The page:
Starting Price (US) $21,990 Optima $22,440
Starting Price (CDN) $23,495 Passat $23,295
As Tested Price (US) $36,740 Passat $35,090
As Tested Price (CDN) $37,596 Passat $33,795

Comfort, Practicality, and Value

One of the first things you notice driving the Passat after the Optima is how much quieter the cabin is. The Passat is like a vault inside, with barely any wind, road or engine noise making its way into the cabin. It’s also much softer sprung than the Kia, so it is smoother and more comfortable when driving over rough roads. The Kia’s ride is harsher, but that also means it stays flatter in the corners.

The Kia officially has more passenger volume, and head, shoulder and leg room in the front seats. The Passat has a roomier rear seat, however, and the trunk looks bigger, but they measure out at an equal 15.9 cubic feet. Features-wise, the two are pretty well matched for the price, but the Kia has a few features the VW doesn’t come with like a 360-degree camera, ventilated seats, heated seats in the back and a huge panoramic sunroof. The VW is, however, less expensive and offers self-parking feature, but the Kia has it beat in terms of features.

The Verdict: 2016 Kia Optima vs Volkswagen Passat

Kia Optima vs Volkswagen Passat

The Kia Optima and the Volkswagen Passat definitely aren’t the first cars that pop into your mind when you think of mid-sized family sedans, but they both have more than a few redeeming factors that make them worth mentioning in the same breath as the top dogs in its class.

If you’re looking for a spacious, smooth and quiet car, then the Passat is perfect. It feels more mature and more geared toward an executive who wants a comfortable car, but it does blend in to the background.

But if what you want is something that stands out and has a sportier feel, the Kia is the better pick. The Optima has a better drive, a more exciting interior, and feels more youthful. You won’t get old man vibes driving the Kia, and it definitely makes a bolder statement.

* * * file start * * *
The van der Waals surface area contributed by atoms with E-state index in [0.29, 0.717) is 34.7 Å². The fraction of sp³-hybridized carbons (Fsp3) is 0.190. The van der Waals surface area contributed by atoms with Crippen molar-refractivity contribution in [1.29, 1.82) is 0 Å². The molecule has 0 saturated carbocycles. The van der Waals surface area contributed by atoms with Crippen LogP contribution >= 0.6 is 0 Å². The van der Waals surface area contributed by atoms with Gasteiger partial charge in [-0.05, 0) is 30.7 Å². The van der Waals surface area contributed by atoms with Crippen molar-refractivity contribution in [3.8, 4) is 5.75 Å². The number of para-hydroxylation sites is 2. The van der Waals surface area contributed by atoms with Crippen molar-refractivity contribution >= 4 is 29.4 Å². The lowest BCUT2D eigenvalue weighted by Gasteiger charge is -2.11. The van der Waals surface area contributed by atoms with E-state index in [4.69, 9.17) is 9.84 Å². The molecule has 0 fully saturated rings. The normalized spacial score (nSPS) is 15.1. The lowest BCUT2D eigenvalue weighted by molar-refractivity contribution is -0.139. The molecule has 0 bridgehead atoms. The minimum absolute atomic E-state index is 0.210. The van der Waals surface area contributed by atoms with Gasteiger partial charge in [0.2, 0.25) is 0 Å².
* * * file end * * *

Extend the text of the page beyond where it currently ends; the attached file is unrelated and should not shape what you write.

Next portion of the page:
Kia Optima

Volkswagen Passat


Tim says:

When you compared their fuel efficiency you should have mentioned the Optima gets 39 MPG with its optional 1.6 liter turbo 4 cylinder that on top of being more efficient, has more power than the Passat’s bigger 1.8 liter, and this Optima also gets a 7-speed DCT.

Robert Ostrowski says:

Why didn’t you compare both cars with their base or optional engines? It seems you mismatched models and put out a comparison.

bd says:

Wouldn’t exactly consider the Optima to be “forgotten” – Kia sells all the Optimas it manufactures at its GA plant – 160k/yr.

The Passat sold 78k last year.

And yeah, not exactly an apples to apples comparison with regard to engine choices.

Crownie Royal says:

My ’16 Passat SE w/ Tech has heated rear seats!

Isend2C says:

One of these is a wholly new car with up-to-the-moment tech and powertrain while the other is years old, dull, boring and a watered down version of the version for their domestic market…

Remember back in 2011 when EVERYBODY was raving about the Sonata/Optima? I never understood why anybody would buy a Passat except for the TDI (and I worked at a VW dealer, though very shortly).

Michael Borufka says:

My KIA has self-parking, too.I drive the 1.7 litre diesel version with 136 HP and get very good fuel efficiency. In ECO mode I get about 37 MPG with 6-speed automatic transmission.